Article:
Proceedings of the Aristotelian Society 109 (1pt3):333 - 335 (2009)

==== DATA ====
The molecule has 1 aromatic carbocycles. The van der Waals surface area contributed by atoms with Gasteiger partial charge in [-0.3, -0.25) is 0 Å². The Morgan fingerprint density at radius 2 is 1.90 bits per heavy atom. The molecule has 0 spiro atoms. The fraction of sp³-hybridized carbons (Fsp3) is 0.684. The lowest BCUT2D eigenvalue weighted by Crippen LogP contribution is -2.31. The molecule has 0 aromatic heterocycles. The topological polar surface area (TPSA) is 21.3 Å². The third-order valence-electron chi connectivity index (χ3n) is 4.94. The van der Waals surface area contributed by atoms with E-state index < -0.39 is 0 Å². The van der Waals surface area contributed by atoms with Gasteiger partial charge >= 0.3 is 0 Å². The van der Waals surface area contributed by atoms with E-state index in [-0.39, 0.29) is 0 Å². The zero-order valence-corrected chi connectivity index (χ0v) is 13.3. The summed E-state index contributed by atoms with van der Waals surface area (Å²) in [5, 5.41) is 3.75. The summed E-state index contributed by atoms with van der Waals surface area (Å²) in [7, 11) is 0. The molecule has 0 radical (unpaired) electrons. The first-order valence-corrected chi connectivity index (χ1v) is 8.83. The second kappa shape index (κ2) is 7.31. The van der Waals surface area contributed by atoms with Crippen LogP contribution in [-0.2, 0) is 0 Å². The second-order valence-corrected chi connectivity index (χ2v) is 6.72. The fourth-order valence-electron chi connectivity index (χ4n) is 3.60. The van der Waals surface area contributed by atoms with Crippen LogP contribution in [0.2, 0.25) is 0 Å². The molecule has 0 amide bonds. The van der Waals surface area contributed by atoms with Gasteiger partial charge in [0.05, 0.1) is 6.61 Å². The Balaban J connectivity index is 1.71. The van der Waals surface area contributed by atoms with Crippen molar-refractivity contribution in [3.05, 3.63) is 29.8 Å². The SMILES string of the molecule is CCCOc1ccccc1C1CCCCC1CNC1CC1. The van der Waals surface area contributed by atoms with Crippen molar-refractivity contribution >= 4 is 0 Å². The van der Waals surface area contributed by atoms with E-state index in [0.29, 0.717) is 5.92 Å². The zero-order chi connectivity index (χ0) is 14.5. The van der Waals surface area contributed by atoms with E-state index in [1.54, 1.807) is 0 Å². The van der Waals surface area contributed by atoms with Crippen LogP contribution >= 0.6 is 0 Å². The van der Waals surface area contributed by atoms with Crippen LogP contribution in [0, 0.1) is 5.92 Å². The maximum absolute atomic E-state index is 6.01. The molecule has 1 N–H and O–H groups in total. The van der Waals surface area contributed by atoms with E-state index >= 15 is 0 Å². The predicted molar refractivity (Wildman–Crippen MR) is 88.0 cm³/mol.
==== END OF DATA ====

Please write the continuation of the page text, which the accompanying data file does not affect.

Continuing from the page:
I begin by summarizing the first two chapters of (Harman 1986). The first chapter stresses the importance of not confusing inference with implication and of not confusing reasoning with the sort of argument studied in deductive logic. Inference and reasoning are psychological events or processes that can be done more or less well. The sort of implication and argument studied in deductive logic have to do with relations among propositions and with structures of propositions distinguished into premises, intermediate steps, and conclusion. Deductive logic is not a particular psychological subject and is not a particularly normative subject, although one might attempt to develop a logic of belief or a deontic logic, for example.
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